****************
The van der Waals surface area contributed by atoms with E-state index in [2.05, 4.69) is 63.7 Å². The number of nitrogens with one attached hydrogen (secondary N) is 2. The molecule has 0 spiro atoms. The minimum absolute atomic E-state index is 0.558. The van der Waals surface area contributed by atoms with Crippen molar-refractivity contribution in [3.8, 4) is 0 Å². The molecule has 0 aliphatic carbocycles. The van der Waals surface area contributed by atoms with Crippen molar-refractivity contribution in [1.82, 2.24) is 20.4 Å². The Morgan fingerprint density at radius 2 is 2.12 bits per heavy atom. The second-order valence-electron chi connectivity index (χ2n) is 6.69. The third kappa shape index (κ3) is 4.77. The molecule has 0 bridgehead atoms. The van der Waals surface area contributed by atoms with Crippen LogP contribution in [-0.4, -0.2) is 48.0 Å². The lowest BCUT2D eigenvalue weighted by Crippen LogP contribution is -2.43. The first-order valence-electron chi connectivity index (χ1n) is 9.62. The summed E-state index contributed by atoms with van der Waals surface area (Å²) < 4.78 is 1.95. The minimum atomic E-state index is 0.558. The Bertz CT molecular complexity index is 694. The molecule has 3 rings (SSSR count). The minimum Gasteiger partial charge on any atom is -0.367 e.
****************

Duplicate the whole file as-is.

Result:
The van der Waals surface area contributed by atoms with E-state index in [2.05, 4.69) is 63.7 Å². The number of nitrogens with one attached hydrogen (secondary N) is 2. The molecule has 0 spiro atoms. The minimum absolute atomic E-state index is 0.558. The van der Waals surface area contributed by atoms with Crippen molar-refractivity contribution in [3.8, 4) is 0 Å². The molecule has 0 aliphatic carbocycles. The van der Waals surface area contributed by atoms with Crippen molar-refractivity contribution in [1.82, 2.24) is 20.4 Å². The Morgan fingerprint density at radius 2 is 2.12 bits per heavy atom. The second-order valence-electron chi connectivity index (χ2n) is 6.69. The third kappa shape index (κ3) is 4.77. The molecule has 0 bridgehead atoms. The van der Waals surface area contributed by atoms with Crippen LogP contribution in [-0.4, -0.2) is 48.0 Å². The lowest BCUT2D eigenvalue weighted by Crippen LogP contribution is -2.43. The first-order valence-electron chi connectivity index (χ1n) is 9.62. The summed E-state index contributed by atoms with van der Waals surface area (Å²) < 4.78 is 1.95. The minimum atomic E-state index is 0.558. The Bertz CT molecular complexity index is 694. The molecule has 3 rings (SSSR count). The minimum Gasteiger partial charge on any atom is -0.367 e.